XXX "The Atrocity Exhibition," with Victor Slezak, Michael Kirby, Anna Juvander. Directed by Jonathan Weiss. Written by Michael Kirby and Jonathan Weiss. Based on the novel by J.G. Ballard. 105 minutes. Little Theatre. No rating - Contains graphic sexuality, nudity, violence, strong language, graphic depictions of medical procedures.
The most disturbing thing about Jonathan Weiss' adaptation of J.G. Ballard's experimental novel, "The Atrocity Exhibition," is how contemporary it feels. Written by Ballard in 1970 - during the Vietnam War - the novel asked whether society had become numb to the horrors that the media bombarded us with every day. How detached had we become to extreme events?
Thirty years later, as the barrages of daily broadcasting have become more explicit and technology more intrusive, Weiss asks these same questions again in his ambitious directorial debut.
For a first-time director, taking on Ballard as source material is hardly a recipe for success. It took David Cronenberg 20 years to work up to filming Ballard's dense, hallucinatory masterpiece, "Crash" - and compared with "The Atrocity Exhibition," that controversial work feels mainstream.
The filmmaker shot the movie over the course of four years, and it comes with Ballard's enthusiastic stamp of approval. Weiss eschews a logical, cause-and-effect narrative, as he charts the collapse of the modern psyche. Cold, clinical and as detached as a science experiment, the film climbs inside the brain of doctor Travis Talbert (Victor Slezak), a man suffering from a nervous breakdown while working at a mental-research institution. As his psychiatrist (played by co-writer Michael Kirby) puts it, Talbert views humanity as an atrocity exhibition.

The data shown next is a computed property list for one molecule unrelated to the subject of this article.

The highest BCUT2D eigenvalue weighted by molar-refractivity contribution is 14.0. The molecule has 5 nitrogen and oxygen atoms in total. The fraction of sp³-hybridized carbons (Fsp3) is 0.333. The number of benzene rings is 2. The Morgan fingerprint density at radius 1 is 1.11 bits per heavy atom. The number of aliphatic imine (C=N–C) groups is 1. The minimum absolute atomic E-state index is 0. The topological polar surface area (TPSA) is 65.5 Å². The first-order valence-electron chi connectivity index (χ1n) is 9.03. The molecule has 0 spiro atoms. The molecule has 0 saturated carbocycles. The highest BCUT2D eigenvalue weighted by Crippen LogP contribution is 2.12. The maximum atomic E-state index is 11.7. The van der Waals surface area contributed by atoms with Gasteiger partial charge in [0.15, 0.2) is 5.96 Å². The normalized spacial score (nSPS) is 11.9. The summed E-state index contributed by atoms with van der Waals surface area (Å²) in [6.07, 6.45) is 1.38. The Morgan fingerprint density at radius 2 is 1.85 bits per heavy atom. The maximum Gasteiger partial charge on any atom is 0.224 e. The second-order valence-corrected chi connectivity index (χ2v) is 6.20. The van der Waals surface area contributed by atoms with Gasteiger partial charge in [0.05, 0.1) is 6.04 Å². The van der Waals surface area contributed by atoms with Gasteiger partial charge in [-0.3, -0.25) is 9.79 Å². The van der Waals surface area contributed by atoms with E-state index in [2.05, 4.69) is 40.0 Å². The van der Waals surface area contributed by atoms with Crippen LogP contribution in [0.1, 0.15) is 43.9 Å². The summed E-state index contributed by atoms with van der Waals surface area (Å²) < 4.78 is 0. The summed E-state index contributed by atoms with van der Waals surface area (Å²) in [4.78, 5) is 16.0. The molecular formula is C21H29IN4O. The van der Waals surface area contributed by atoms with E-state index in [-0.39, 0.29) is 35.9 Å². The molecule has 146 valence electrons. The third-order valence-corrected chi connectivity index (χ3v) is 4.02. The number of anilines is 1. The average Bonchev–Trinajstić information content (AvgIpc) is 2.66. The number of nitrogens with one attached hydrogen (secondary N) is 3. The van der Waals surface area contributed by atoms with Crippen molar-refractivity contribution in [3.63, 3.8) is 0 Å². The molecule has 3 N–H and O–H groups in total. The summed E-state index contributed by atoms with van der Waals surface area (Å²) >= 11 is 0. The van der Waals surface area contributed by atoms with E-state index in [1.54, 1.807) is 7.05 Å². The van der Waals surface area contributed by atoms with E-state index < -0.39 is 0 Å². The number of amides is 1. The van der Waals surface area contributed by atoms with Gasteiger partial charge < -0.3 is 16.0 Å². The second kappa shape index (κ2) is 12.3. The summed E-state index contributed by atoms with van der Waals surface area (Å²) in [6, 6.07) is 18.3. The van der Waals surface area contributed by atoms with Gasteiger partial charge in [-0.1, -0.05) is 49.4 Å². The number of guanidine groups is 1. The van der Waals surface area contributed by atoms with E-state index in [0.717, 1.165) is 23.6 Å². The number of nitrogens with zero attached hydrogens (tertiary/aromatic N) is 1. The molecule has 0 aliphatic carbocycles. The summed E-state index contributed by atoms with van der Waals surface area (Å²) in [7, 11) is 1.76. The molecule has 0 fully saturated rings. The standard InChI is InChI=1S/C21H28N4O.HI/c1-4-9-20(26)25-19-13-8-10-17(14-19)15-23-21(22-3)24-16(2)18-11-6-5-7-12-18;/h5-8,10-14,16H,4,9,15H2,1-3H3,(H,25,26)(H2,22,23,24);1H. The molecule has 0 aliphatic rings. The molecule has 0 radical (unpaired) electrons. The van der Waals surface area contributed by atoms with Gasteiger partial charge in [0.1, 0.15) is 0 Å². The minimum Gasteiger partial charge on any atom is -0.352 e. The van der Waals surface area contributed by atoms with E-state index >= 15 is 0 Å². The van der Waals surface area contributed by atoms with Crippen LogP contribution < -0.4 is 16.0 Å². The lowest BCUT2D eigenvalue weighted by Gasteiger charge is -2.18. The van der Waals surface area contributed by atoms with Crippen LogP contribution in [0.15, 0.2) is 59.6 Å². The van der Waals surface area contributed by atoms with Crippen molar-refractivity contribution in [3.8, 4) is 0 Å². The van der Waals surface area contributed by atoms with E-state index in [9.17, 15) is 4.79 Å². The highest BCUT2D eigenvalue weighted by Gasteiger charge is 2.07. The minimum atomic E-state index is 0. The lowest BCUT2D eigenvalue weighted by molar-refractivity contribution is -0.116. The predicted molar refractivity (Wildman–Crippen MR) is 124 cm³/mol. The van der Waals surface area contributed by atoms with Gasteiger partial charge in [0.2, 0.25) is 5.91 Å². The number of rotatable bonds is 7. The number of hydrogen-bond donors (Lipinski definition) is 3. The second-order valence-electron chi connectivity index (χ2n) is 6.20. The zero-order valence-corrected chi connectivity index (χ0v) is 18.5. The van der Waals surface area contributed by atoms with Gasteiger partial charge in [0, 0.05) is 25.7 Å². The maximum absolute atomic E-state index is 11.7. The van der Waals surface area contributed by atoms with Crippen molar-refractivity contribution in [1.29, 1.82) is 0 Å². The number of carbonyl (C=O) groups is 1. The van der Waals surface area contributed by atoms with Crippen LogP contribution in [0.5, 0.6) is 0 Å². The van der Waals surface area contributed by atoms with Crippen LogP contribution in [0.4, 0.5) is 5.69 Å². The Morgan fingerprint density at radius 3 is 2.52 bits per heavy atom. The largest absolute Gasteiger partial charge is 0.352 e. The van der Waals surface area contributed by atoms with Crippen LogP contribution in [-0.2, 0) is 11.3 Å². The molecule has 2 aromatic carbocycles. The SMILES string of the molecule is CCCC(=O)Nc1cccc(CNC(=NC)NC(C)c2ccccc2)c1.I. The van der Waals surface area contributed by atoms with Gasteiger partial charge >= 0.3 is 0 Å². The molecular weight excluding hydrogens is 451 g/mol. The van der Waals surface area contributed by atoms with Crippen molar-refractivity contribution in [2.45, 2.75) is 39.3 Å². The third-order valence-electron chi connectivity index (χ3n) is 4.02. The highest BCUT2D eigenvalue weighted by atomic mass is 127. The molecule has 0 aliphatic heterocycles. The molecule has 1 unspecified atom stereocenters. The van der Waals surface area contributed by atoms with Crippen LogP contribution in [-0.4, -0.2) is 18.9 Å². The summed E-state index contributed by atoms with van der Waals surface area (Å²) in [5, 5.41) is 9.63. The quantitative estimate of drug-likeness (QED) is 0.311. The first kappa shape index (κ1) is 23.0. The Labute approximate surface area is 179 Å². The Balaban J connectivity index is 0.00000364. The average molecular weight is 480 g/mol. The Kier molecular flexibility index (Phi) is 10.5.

Like the book - which Ballard organized as 15 thematically interlocking short stories - the film is structured nonlinearly, suggesting a cinematic Rorschach test. Images such as the space shuttle Challenger exploding, the Zapruder film of Kennedy's assassination, close-ups of explicit cosmetic surgery, Hiroshima victims, pornography and Marilyn Monroe all collide inside Talbert's disturbed, free-associative newsreel of a brain.
Attempting to find his sanity, Talbert spends the majority of the film casting himself in a number of blurred roles - sexual psychopath, bomber pilot, astronaut, car-crash victim (the seeds of what Ballard explores in "Crash" can be found here). Still, these fragmented personalities just push him further into psychosis.
There's much to admire here. Weiss' mixture of archival footage and unsettling locations (abandoned structures, military bases) is an impressive feat of evocative editing and cinematography (Sergei Eisenstein would be proud), though it often swings wildly from enlightening to pretentious. Better yet, the mesmerizing soundtrack - courtesy of J.G. Thirwell, a k a Foetus - is downright creepy, a mixture of squawks, beeps, scraping metal that digs under your skin and makes you feel like you're going a bit nuts.
Like it or loathe it - and unless you're an avant-garde cinema aficionado or a Ballard admirer, you'll probably fall into the latter group - Weiss' debut is still a radical, gutsy calling card.